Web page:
Myocardial ischemia


Reduced blood flow to the heart causes myocardial ischemia, which prevents the heart muscle from getting enough oxygen. This reduced blood flow can be caused by the partial or complete blockage of the heart arteries.

The condition known as cardiac ischemia or myocardial ischemia decreases the heart’s capacity to pump blood. A heart attack can result from a sudden, serious obstruction of a cardiac artery. Additionally, myocardial ischemia might result in dangerously irregular cardiac rhythms.

Myocardial ischemia is treated by increasing blood flow to the heart muscle. Medication, an angioplasty procedure to open blocked arteries, or bypass surgery are all possible forms of treatment.

Myocardial ischemia can be treated and prevented by adopting a heart-healthy lifestyle.


Myocardial ischemia can occur without any warning signs or symptoms (silent ischemia). When they do, chest pressure or pain occurs on the left side of the body (angina pectoris) is the most common symptom. Other symptoms that women, older persons, and diabetics may experience include:

  • Pain on the jaw, neck, shoulder or arm
  • Sweating
  • Breathe shortness during exercise or activities
  • The heart beats very fast
  • Nausea and vomiting
  • Fatigue

Two types of angina:

  • Stable angina, typically stops shortly after you relax or may be managed by taking medication.
  • Unstable angina, which may occur at any moment, including when you’re resting or asleep. In some cases, taking medicine won’t make it go away.

If you experience severe chest discomfort or chest pain that won’t go away, get emergency medical attention.


When the blood flow in one or more of your coronary arteries is reduced, it can cause myocardial ischemia. Your heart muscle receives less oxygen due to the reduced blood flow.

As arteries narrow over time, myocardial ischemia may gradually occur. Or, it might happen quickly if an artery suddenly becomes occluded.

The following conditions may cause myocardial ischemia:

  • Coronary artery disease (atherosclerosis). The most common reason for myocardial ischemia is atherosclerosis. Your arterial walls develop plaques formed primarily of cholesterol that obstruct the blood flow.
  • Blood clot. Atherosclerosis-related plaques have the chance to rupture and result in a blood clot. A heart attack could occur if the clot blocks an artery and causes abrupt, severe myocardial ischemia. Rarely, a blood clot from another part of the body may move to the coronary artery.
  • Coronary artery spasm. This momentary tightening of the arterial wall muscles can shortly reduce or stop blood flow to a portion of the heart muscle.

Myocardial ischemia-related chest pain may be brought on by:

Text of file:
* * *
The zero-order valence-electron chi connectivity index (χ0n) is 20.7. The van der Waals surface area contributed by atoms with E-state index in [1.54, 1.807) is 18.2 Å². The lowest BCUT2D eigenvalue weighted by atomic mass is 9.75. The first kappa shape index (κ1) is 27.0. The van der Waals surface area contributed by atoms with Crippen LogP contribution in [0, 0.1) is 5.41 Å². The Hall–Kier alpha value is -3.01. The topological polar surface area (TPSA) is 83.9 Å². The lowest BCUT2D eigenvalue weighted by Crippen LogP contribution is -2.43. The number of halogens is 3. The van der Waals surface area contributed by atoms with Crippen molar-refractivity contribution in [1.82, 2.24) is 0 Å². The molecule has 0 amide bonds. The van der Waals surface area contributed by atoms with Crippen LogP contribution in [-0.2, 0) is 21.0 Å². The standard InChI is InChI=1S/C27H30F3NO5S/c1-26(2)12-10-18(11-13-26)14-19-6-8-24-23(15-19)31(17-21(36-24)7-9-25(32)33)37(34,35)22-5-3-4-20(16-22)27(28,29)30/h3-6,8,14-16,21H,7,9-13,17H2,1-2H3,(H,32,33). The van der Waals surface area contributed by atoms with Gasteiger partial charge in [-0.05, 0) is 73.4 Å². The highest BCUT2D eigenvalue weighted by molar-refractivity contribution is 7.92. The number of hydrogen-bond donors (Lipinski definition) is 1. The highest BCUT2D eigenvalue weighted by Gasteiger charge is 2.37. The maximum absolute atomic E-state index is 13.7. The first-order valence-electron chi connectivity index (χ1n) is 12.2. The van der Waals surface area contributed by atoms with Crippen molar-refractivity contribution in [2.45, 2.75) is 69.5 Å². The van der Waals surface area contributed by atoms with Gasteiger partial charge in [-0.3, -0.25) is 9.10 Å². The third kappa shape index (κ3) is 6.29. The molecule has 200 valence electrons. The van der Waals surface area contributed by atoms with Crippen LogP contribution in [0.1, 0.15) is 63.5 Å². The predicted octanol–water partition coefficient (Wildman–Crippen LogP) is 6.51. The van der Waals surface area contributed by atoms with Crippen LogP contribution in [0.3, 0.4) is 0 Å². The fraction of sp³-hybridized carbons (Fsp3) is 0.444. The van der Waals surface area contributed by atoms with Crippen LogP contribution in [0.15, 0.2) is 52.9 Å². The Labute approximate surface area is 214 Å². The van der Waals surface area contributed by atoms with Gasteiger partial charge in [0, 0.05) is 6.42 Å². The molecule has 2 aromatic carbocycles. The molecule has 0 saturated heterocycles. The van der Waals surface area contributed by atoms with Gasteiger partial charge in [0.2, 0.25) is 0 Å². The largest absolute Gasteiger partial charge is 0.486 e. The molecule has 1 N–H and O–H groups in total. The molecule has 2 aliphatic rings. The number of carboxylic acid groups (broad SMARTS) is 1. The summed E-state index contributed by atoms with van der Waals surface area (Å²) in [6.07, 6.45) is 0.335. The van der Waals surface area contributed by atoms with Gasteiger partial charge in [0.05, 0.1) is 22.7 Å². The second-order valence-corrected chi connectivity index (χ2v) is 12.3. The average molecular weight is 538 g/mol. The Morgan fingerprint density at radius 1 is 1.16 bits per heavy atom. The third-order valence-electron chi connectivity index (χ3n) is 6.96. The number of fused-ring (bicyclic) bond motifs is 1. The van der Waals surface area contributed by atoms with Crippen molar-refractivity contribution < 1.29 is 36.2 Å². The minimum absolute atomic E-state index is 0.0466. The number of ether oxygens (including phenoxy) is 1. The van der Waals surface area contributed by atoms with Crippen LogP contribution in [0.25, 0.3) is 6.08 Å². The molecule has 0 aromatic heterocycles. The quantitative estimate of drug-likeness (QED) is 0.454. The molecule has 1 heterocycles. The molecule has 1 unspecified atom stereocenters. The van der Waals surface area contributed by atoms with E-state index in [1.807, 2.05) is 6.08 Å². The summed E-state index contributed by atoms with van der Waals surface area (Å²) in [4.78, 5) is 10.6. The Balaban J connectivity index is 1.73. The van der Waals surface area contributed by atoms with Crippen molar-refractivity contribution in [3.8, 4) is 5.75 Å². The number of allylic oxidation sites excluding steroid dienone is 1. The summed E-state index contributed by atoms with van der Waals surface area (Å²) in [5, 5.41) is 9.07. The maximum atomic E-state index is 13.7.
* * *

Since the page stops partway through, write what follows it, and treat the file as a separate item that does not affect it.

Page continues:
• Physical exertion
  • Emotional stress
  • Overconsumption of food
  • Sexual intercourse
  • Using cocaine
  • Cold temperatures

Risk factors

Your risk of myocardial ischemia may be elevated by the following factors:

  • Smoking. The inner lining of arteries can get damaged by smoking and prolonged exposure to secondhand smoke. The damage may enable the buildup of cholesterol and other material deposits, which would then impair coronary artery blood flow. Smoking can raise the risk of blood clots and cause the coronary arteries to spasm.
  • Type 1 and type 2 diabetes. An increased risk of myocardial ischemia, heart attacks, and other heart issues is associated with both type 1 and type 2 diabetes.
  • High blood pressure. Atherosclerosis can be sped up over time by high blood pressure, which can lead to impaired coronary artery.
  • High blood cholesterol level. The deposits that can constrict your coronary arteries are largely made up of cholesterol. A diet high in saturated fats and cholesterol or a genetic disorder may both contribute to a high amount of “bad” cholesterol (Low-density Lipoprotein, or LDL) in your blood.
  • High blood triglyceride level. Another type of blood fat, which may also be a factor in atherosclerosis.
  • Obesity. Diabetes, high blood pressure, and high blood cholesterol are all linked to obesity.
  • Waist circumference. High blood pressure, diabetes, and heart disease are all more likely in people with waists larger than 35 inches (89 centimeters) for women and 40 inches (102 centimeters) for men.
  • Lack of physical exertion. Obesity and increased cholesterol and triglyceride levels are connected to insufficient exercise. Regular aerobic exercise improves heart health, which lowers the risk of myocardial ischemia and heart attacks in people. Blood pressure is also lowered by exercise.